Tent pegging popular within a particular circle of Pakistan

Tent pegging
In Pakistan Tent pegging is known as Neza Bazi.

Tent pegging is a sport that originated in the Arabian Peninsula and evolved in Central Asia. Since the 4th Century BC, this cavalry sport has been spread throughout the world. The International Federation of Equestrian recognises tent pegging as one of the ten equestrian disciplines. The game was introduced as an official international sport in the Olympic Council of Asia in 1982.

A jockey, holding a lance or sword, rides a horse at a gallop across a straight course of 130-200 meters with the help of the lance or sword. The jockey picks up wooden or cardboard pegs, which are stuck on the ground. Each peg is placed 1-2.5 meters apart. According to different events, rules are implemented specifying the size and composition of the target, number of pegs put on a course, the proportion of the weapon, the time limit and the degree to which a peg must be struck. Also, the jockey is required to be at a particular speed while crossing the finishing line. The points are deducted if the time limit is not met or if the jockey has not completed the race.

Tent pegging

In Pakistan Tent pegging is more commonly known as ‘Neza Bazi’. It’s mostly played in Punjab, Khyber Pakhtunkhwa and some parts of Sindh and Balochistan. There are many clubs where they distinguish themselves by wearing turbans in a different and unique style as well as wearing different waistcoats. Inter-club tournaments are organised frequently. Shows, such as National Horse and Cattle show, where tent pegging is a part of these events is arranged for many decades. It is usually at the end of February or first week of March in the Fortress Stadium, Lahore where various clubs take part in the sport.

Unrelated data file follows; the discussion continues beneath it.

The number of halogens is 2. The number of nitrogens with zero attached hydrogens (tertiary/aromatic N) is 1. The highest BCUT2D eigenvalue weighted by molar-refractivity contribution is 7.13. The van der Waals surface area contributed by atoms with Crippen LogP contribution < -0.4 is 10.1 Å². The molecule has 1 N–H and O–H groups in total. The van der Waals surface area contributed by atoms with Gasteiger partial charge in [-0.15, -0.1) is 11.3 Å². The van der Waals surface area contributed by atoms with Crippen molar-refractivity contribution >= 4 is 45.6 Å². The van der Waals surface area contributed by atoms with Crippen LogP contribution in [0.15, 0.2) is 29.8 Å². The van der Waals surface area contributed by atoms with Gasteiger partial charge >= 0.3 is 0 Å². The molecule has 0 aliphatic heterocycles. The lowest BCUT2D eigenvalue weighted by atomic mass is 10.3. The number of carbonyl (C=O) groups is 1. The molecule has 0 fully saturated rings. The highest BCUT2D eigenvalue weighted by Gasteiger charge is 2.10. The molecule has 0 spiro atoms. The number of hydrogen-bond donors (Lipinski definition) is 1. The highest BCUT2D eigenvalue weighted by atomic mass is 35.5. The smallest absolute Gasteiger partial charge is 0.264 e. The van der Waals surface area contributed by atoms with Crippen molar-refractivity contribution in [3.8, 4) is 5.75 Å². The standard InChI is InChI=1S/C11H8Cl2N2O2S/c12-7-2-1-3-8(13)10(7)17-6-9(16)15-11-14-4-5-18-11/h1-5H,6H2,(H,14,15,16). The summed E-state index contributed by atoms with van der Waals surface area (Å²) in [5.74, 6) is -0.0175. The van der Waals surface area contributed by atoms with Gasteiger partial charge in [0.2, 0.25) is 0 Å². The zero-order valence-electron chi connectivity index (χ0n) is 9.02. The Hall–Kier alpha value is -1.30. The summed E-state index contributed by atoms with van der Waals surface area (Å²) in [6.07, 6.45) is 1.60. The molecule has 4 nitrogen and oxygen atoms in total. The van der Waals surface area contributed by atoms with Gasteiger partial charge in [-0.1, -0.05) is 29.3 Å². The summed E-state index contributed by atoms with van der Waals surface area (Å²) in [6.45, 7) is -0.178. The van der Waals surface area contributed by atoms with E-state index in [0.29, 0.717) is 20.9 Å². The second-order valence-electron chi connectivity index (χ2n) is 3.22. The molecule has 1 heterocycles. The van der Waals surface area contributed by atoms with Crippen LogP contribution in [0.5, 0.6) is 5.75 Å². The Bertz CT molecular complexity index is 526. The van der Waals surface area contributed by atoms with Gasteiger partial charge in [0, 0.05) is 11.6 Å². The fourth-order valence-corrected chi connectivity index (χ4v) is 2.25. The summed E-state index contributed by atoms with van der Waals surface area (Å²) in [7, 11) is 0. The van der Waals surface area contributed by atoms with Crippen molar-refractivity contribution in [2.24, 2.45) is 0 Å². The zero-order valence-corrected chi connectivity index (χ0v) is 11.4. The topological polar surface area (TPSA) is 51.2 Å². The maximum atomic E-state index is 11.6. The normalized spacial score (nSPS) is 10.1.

Pakistan is one of the 28 members of the recognised international governing body of Tent pegging and organises many local tent pegging competitions in the country. The national tent pegging competition was held in March 2015 in Lahore, which was organised at Rangers headquarters Polo Ground, where Islamabad bagged the first position.

Malik Ata Muhammad Khan is the first elected president of the Equestrian & Tent pegging Federation of Pakistan. He has also represented Pakistan on several occasions such as the 1982 Hyde Park games in London, the annual Royal Adelaide Show 2010 held in Adelaide, South Australia and recently in 2013 he organized an international Tent pegging competition at the University of Agriculture in Faisalabad. The event held in Faisalabad witnessed international teams from South Africa, England and a team from the UN. Jenna Copley, a member of the team from England, appreciated Khan’s hospitality and called him a ‘generous patron of the Tent pegging.

This equestrian sport is a step forward in ascertaining Pakistan as a country of many talents and the diversity that we house. The sport is popular within a particular circle and shows a soft image in an otherwise negative coverage of the country in local and international media.

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